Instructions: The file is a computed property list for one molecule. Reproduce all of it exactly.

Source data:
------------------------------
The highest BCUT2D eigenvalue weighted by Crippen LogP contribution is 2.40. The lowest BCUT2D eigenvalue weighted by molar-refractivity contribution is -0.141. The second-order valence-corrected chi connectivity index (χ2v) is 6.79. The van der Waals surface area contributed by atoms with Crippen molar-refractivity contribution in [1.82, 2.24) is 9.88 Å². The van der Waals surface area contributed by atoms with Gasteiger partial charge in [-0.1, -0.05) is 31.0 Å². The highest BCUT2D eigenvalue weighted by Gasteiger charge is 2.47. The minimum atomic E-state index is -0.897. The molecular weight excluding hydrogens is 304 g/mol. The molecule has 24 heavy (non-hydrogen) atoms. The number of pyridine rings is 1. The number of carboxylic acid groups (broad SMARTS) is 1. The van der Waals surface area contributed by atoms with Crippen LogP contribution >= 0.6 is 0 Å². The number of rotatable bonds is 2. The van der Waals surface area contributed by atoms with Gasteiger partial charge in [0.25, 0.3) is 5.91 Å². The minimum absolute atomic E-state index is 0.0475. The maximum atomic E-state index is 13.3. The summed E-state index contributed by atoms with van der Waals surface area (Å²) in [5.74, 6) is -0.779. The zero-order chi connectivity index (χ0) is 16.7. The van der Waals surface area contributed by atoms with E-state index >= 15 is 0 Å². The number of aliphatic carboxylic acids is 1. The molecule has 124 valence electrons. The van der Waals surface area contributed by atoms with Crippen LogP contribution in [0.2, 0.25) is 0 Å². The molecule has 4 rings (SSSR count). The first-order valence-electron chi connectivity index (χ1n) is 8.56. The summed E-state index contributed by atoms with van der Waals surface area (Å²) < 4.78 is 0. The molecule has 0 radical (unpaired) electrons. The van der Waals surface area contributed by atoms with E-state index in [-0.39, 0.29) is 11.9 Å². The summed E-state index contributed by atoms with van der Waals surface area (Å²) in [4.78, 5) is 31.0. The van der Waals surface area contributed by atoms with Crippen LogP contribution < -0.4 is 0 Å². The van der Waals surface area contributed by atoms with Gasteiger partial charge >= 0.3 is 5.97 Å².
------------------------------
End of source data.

The highest BCUT2D eigenvalue weighted by Crippen LogP contribution is 2.40. The lowest BCUT2D eigenvalue weighted by molar-refractivity contribution is -0.141. The second-order valence-corrected chi connectivity index (χ2v) is 6.79. The van der Waals surface area contributed by atoms with Crippen molar-refractivity contribution in [1.82, 2.24) is 9.88 Å². The van der Waals surface area contributed by atoms with Gasteiger partial charge in [-0.1, -0.05) is 31.0 Å². The highest BCUT2D eigenvalue weighted by Gasteiger charge is 2.47. The minimum atomic E-state index is -0.897. The molecular weight excluding hydrogens is 304 g/mol. The molecule has 24 heavy (non-hydrogen) atoms. The number of pyridine rings is 1. The number of carboxylic acid groups (broad SMARTS) is 1. The van der Waals surface area contributed by atoms with Crippen LogP contribution >= 0.6 is 0 Å². The number of rotatable bonds is 2. The van der Waals surface area contributed by atoms with Gasteiger partial charge in [0.25, 0.3) is 5.91 Å². The minimum absolute atomic E-state index is 0.0475. The maximum atomic E-state index is 13.3. The summed E-state index contributed by atoms with van der Waals surface area (Å²) in [5.74, 6) is -0.779. The zero-order chi connectivity index (χ0) is 16.7. The van der Waals surface area contributed by atoms with E-state index >= 15 is 0 Å². The number of aliphatic carboxylic acids is 1. The molecule has 124 valence electrons. The van der Waals surface area contributed by atoms with Crippen LogP contribution in [0.2, 0.25) is 0 Å². The molecule has 4 rings (SSSR count). The first-order valence-electron chi connectivity index (χ1n) is 8.56. The summed E-state index contributed by atoms with van der Waals surface area (Å²) < 4.78 is 0. The molecule has 0 radical (unpaired) electrons. The van der Waals surface area contributed by atoms with E-state index in [-0.39, 0.29) is 11.9 Å². The summed E-state index contributed by atoms with van der Waals surface area (Å²) in [4.78, 5) is 31.0. The van der Waals surface area contributed by atoms with Crippen LogP contribution < -0.4 is 0 Å². The van der Waals surface area contributed by atoms with Gasteiger partial charge >= 0.3 is 5.97 Å².